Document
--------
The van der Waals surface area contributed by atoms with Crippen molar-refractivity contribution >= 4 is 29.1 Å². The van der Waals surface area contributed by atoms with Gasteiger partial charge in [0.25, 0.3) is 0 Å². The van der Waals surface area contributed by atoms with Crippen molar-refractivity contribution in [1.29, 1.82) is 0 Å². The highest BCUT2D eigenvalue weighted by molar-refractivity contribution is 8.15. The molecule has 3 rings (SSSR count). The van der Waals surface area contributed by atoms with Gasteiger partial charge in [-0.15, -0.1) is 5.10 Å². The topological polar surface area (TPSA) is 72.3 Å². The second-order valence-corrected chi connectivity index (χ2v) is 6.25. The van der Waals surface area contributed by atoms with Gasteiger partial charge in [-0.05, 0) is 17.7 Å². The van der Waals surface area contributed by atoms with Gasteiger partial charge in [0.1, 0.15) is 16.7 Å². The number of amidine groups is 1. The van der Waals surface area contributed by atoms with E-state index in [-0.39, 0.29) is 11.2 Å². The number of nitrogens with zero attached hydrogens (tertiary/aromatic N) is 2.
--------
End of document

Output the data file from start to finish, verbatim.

The van der Waals surface area contributed by atoms with Crippen molar-refractivity contribution >= 4 is 29.1 Å². The van der Waals surface area contributed by atoms with Gasteiger partial charge in [0.25, 0.3) is 0 Å². The van der Waals surface area contributed by atoms with Crippen molar-refractivity contribution in [1.29, 1.82) is 0 Å². The highest BCUT2D eigenvalue weighted by molar-refractivity contribution is 8.15. The molecule has 3 rings (SSSR count). The van der Waals surface area contributed by atoms with Gasteiger partial charge in [-0.15, -0.1) is 5.10 Å². The topological polar surface area (TPSA) is 72.3 Å². The second-order valence-corrected chi connectivity index (χ2v) is 6.25. The van der Waals surface area contributed by atoms with Gasteiger partial charge in [-0.05, 0) is 17.7 Å². The van der Waals surface area contributed by atoms with Gasteiger partial charge in [0.1, 0.15) is 16.7 Å². The number of amidine groups is 1. The van der Waals surface area contributed by atoms with E-state index in [-0.39, 0.29) is 11.2 Å². The number of nitrogens with zero attached hydrogens (tertiary/aromatic N) is 2.